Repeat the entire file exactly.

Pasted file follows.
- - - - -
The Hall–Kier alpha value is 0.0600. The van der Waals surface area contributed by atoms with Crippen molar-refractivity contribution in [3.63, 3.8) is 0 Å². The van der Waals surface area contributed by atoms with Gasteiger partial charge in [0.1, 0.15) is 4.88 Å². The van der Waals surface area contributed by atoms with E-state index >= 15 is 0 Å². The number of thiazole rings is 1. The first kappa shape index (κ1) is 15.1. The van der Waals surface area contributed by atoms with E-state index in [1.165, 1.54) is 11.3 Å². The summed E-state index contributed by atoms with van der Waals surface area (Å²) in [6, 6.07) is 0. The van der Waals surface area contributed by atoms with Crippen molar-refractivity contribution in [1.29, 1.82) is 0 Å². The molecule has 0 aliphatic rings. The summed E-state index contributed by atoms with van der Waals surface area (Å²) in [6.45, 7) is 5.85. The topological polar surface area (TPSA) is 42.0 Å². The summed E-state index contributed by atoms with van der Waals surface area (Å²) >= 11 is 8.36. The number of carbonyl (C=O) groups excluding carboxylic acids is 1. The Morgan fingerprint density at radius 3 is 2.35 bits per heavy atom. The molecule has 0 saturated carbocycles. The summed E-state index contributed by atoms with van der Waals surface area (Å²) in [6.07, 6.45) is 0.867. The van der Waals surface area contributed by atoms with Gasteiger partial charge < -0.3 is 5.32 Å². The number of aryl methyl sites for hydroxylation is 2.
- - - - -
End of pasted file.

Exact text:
The Hall–Kier alpha value is 0.0600. The van der Waals surface area contributed by atoms with Crippen molar-refractivity contribution in [3.63, 3.8) is 0 Å². The van der Waals surface area contributed by atoms with Gasteiger partial charge in [0.1, 0.15) is 4.88 Å². The van der Waals surface area contributed by atoms with E-state index >= 15 is 0 Å². The number of thiazole rings is 1. The first kappa shape index (κ1) is 15.1. The van der Waals surface area contributed by atoms with E-state index in [1.165, 1.54) is 11.3 Å². The summed E-state index contributed by atoms with van der Waals surface area (Å²) in [6, 6.07) is 0. The van der Waals surface area contributed by atoms with Crippen molar-refractivity contribution in [1.29, 1.82) is 0 Å². The molecule has 0 aliphatic rings. The summed E-state index contributed by atoms with van der Waals surface area (Å²) in [6.45, 7) is 5.85. The topological polar surface area (TPSA) is 42.0 Å². The summed E-state index contributed by atoms with van der Waals surface area (Å²) >= 11 is 8.36. The number of carbonyl (C=O) groups excluding carboxylic acids is 1. The Morgan fingerprint density at radius 3 is 2.35 bits per heavy atom. The molecule has 0 saturated carbocycles. The summed E-state index contributed by atoms with van der Waals surface area (Å²) in [6.07, 6.45) is 0.867. The van der Waals surface area contributed by atoms with Gasteiger partial charge < -0.3 is 5.32 Å². The number of aryl methyl sites for hydroxylation is 2.